Online marketing professional working remotely in a coffee shop.
The first time I heard the words “digital nomad”, I had no idea what they meant. We had one of our brightest entrepreneurship students graduate from SDSU in 2012 and with no startup ideas in mind, he indicated that was he was going to Asia and that he would work remotely as an online marketer. He declared himself to be a digital nomad. I honestly had no inkling that this would go beyond a lifestyle choice and actually solidify an emerging trend of hiring people to work remotely. But who are digital nomads, why are they here to stay and how do you manage them?
Digital nomads are remote workers who might travel to different locations. They can often work in coffee shops, co-working spaces, or from home relying on wireless internet to stay connected. The average digital nomad is a Millennial between the ages of 24-36 who is tech-savvy and in pursuit of optimal work-life balance. In fact, their desire for flexibility is often more important than salary. They want the ability to live life on their terms, rather than being chained to a desk for 40 or 50-plus hours a week. They are usually really good at a defined niche skill which makes them valuable to the company or team.
If you’re a business owner or CEO, you better get used to working with digital nomads and remote workers. Studies suggest that more than half of the workforce will work in a remote capacity by 2025. A 2018 study by research firm MBO Partners found that 4.8 million US citizens identified as digital nomads, and a Gallup poll two years earlier revealed that 43% of employed Americans spend at least some time working outside the traditional office environment. Here are some guidelines to finding and managing them.
Hire the right people. If you are going to hire people to work remotely, take it very seriously and recruit well. Your ability to find and select the right people will make or break your ability to successfully manage these digital nomads. In the recruitment process, look for candidates who possess high levels of self-discipline and motivation. Do serious due diligence with past employers and clients to see how well a candidate adheres to work objectives and deadlines.
Use culture and values as a guide. Use the culture and values of your company to determine if remote employees will embrace and fit into your culture and support your values. Give potential employees a clear idea of what you would expect from them and look for like-minded people. Give them a chance to express themselves and interview you to see if there is a good fit from their perspective.
Understand your management style. Without regular face-to-face contact, the way you engage with your remote team is very important. Simple things like being able to assess whether a staff member is stressed or has too much or too little to do can be extremely difficult when you aren’t in the same room or building. You need to plan regular or at least impromptu meetings with remote workers so you can pick up on any issues and find solutions quickly.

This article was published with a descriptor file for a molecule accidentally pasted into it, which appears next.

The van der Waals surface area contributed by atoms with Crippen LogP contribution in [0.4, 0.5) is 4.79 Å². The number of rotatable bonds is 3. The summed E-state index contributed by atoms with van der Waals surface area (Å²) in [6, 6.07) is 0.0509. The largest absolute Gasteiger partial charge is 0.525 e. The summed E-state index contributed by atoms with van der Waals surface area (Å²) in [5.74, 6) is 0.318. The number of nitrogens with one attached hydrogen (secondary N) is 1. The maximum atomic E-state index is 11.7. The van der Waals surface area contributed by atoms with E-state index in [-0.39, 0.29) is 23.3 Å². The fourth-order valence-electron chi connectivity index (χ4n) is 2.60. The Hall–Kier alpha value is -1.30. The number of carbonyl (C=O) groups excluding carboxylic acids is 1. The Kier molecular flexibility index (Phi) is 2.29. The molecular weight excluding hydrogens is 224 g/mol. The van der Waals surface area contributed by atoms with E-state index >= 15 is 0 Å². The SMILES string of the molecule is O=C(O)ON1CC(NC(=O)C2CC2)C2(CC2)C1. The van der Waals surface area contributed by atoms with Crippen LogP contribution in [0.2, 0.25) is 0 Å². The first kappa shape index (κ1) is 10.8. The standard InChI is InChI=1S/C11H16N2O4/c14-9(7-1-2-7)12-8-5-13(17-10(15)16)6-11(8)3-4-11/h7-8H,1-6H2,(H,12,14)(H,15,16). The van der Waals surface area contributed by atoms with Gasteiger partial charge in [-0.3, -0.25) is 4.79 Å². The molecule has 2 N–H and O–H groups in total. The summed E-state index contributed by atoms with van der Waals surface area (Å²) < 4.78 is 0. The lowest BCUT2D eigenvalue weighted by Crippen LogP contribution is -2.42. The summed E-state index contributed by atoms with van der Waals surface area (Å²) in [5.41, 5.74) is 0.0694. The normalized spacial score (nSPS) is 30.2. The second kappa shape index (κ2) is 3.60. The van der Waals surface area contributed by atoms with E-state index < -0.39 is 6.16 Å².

Set clear objectives. There shouldn’t be any question about what’s expected of your remote workers or team. Whether an individual spends part of the time in the office or operates remotely on a full-time basis, they should understand exactly what your priorities are for their time, effort, and responsibilities. For example, do you expect team members to be available during certain hours? Are there mandatory client meetings that require attendance? Do projects have clear deadlines?
Communication and transparency. One of the more challenging aspects of managing a remote team is helping them feel connected to the business. There’s no office or water cooler to gather around, which means remote employees can feel isolated. One of the top ways to enhance the corporate culture and identity within the company is to be transparent with your leadership. Let the entire team (onsite and remote) know what’s happening and allow them to suffer together through challenging times and also celebrate big wins. Keeping everyone in the loop will strengthen the trust your employees have in you as a manager.
Keep in touch. Leading remote workers requires excellent communication, but modern technology makes this easier. There are plenty of free or inexpensive video conference tools you can use in the business, perhaps utilize a Google hangout environment. Instant messaging tools can be more efficient than email for quick questions. However, if there is a complex problem, it is worth bringing relevant people into the office to work through the challenge together.
Keep them connected. When managing remote employees, communication is supremely important. Stay in touch with your team and don’t let distance create separation in how you work. There are lots of free and/or cost-effective tools to make remote communication seamless. Learn what works for your team and utilize them. Some companies allow remote workers to login to an “always on” large video conference screen (located centrally in the office) to feel they are part of the team.
Don’t lose control. If you’re going to work with digital nomads, freelancers, and remote employees, you have to be cognizant of how you’re managing them. You don’t want to micro-manage them, but there’s danger in not keeping a close enough eye on what they’re doing. It’s imperative that you establish some structures and parameters so you don’t lose control. Utilize software tools that give you insights into progress on their projects, set regular project review sessions and give them access to your time for quick decisions so they don’t idle unnecessarily.